US Social Structures and Institutions place the symbol(picture) attached in the socio-historical/cultural context required to understand U.S. social struct

US Social Structures and Institutions place the symbol(picture) attached in the socio-historical/cultural context required to understand U.S. social structure and institutions–including the justice system (i.e., use critical thinking and your sociological imagination). Most of your response can be inferred from your notes thus far. However, some research may be required to give us complete back stories MODULE 1
U.S. Social Structure
The Sociological Imagination
“Race” as a Social Construct
Concepts of Crime, Law, and Criminology
The Nature and Extent of Crime
Victims and Victimization
▪ Social structure
▪ Society is organized into
▪ Institutions
▪ Social groups
▪ Statuses
▪ Roles
Social Institutions
& Roles
▪ Institution
▪ The five traditional
institutions are:
▪ Family
▪ Religion
▪ Politics
▪ Economics
▪ Education
▪ A social group is defined as two or more people
who have a common identity, interact, and form
a social relationship.
▪ Primary groups are characterized by intimate
and informal interaction.
▪ Secondary groups are task oriented and
characterized by impersonal and formal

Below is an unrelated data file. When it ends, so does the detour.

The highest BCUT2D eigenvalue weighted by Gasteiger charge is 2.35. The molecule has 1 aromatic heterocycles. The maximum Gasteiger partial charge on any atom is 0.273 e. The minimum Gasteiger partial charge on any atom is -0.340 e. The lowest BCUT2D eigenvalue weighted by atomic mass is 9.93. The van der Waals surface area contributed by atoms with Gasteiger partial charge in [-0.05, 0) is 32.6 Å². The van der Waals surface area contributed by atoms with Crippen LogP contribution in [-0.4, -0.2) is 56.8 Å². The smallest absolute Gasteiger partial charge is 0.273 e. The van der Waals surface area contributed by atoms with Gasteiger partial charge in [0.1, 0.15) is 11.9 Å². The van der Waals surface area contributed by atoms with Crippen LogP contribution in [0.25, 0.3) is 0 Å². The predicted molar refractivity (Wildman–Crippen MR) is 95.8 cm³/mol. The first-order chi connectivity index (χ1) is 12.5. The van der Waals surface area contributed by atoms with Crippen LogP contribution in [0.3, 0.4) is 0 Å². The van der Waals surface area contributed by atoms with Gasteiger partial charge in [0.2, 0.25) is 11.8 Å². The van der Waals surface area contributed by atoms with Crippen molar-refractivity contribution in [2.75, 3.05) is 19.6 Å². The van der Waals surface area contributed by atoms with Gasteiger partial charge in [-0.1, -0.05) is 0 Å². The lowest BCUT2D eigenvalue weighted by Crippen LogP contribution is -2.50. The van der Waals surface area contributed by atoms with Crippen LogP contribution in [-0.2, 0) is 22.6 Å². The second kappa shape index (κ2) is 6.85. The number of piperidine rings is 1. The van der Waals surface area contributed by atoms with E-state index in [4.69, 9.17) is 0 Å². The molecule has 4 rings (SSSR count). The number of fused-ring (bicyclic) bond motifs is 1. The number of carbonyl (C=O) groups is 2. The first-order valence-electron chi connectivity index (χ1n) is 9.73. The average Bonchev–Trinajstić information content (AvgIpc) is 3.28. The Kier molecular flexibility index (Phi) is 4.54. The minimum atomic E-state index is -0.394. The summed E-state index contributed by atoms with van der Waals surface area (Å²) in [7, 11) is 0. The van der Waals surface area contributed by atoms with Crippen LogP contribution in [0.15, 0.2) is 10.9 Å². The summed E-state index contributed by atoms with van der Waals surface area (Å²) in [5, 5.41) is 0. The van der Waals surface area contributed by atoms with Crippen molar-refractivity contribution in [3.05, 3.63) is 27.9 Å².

▪ Statuses: A status is a position that a person
occupies within a social group.
▪ Statuses can be either ascribed or achieved.
▪ Ascribed Statuses: An ascribed status is one that
society assigns to an individual on the basis of
factors over which the individual has no control.
▪ Achieved Statuses: An achieved status is
assigned on the basis of some characteristic or
behavior over which the individual has some
▪ Roles: The set of rights, obligations, and
expectations associated with a status.
▪ Roles guide our behavior and allow us to
predict the behavior of others.
▪ Culture is defined as the meanings and ways of
life that characterize a society, including beliefs,
values, norms, sanctions, and symbols.
▪ Beliefs are definitions and explanations about
what is assumed to be true.
▪ Values are social agreements about what is
considered good and bad, right and wrong,
desirable and undesirable.
▪ Norms
▪ Socially defined rules of behavior. There are
three types of norms.
▪ Folkways – customs, habits, and manners of
▪ Laws – formal norms backed by authority.
▪ Mores (pronounced “more-rays”)- norms
with a moral basis.
▪ Sanctions
▪ Consequences for conforming
to or violating norms.
▪ Symbols
▪ Something that
represents something
▪ Language, gestures,
and objects whose
meaning is commonly
understood by the
members of a society.
▪ A term C. Wright Mills (1959) developed,